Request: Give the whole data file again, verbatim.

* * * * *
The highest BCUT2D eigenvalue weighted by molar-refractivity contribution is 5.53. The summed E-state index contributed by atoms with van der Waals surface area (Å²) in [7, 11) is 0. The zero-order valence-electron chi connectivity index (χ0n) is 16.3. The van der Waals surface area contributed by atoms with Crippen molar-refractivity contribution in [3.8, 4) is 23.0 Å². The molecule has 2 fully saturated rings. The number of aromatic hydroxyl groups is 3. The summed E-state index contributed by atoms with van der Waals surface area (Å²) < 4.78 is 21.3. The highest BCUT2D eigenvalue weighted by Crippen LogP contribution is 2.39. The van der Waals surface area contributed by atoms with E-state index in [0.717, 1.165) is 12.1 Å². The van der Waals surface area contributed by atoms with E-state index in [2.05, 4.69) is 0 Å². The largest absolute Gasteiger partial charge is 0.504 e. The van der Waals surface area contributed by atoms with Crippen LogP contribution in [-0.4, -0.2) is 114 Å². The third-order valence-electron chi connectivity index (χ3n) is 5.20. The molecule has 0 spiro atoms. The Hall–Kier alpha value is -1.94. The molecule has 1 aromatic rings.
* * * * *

The highest BCUT2D eigenvalue weighted by molar-refractivity contribution is 5.53. The summed E-state index contributed by atoms with van der Waals surface area (Å²) in [7, 11) is 0. The zero-order valence-electron chi connectivity index (χ0n) is 16.3. The van der Waals surface area contributed by atoms with Crippen molar-refractivity contribution in [3.8, 4) is 23.0 Å². The molecule has 2 fully saturated rings. The number of aromatic hydroxyl groups is 3. The summed E-state index contributed by atoms with van der Waals surface area (Å²) < 4.78 is 21.3. The highest BCUT2D eigenvalue weighted by Crippen LogP contribution is 2.39. The van der Waals surface area contributed by atoms with E-state index in [0.717, 1.165) is 12.1 Å². The van der Waals surface area contributed by atoms with E-state index in [2.05, 4.69) is 0 Å². The largest absolute Gasteiger partial charge is 0.504 e. The van der Waals surface area contributed by atoms with Crippen LogP contribution in [-0.4, -0.2) is 114 Å². The third-order valence-electron chi connectivity index (χ3n) is 5.20. The molecule has 0 spiro atoms. The Hall–Kier alpha value is -1.94. The molecule has 1 aromatic rings.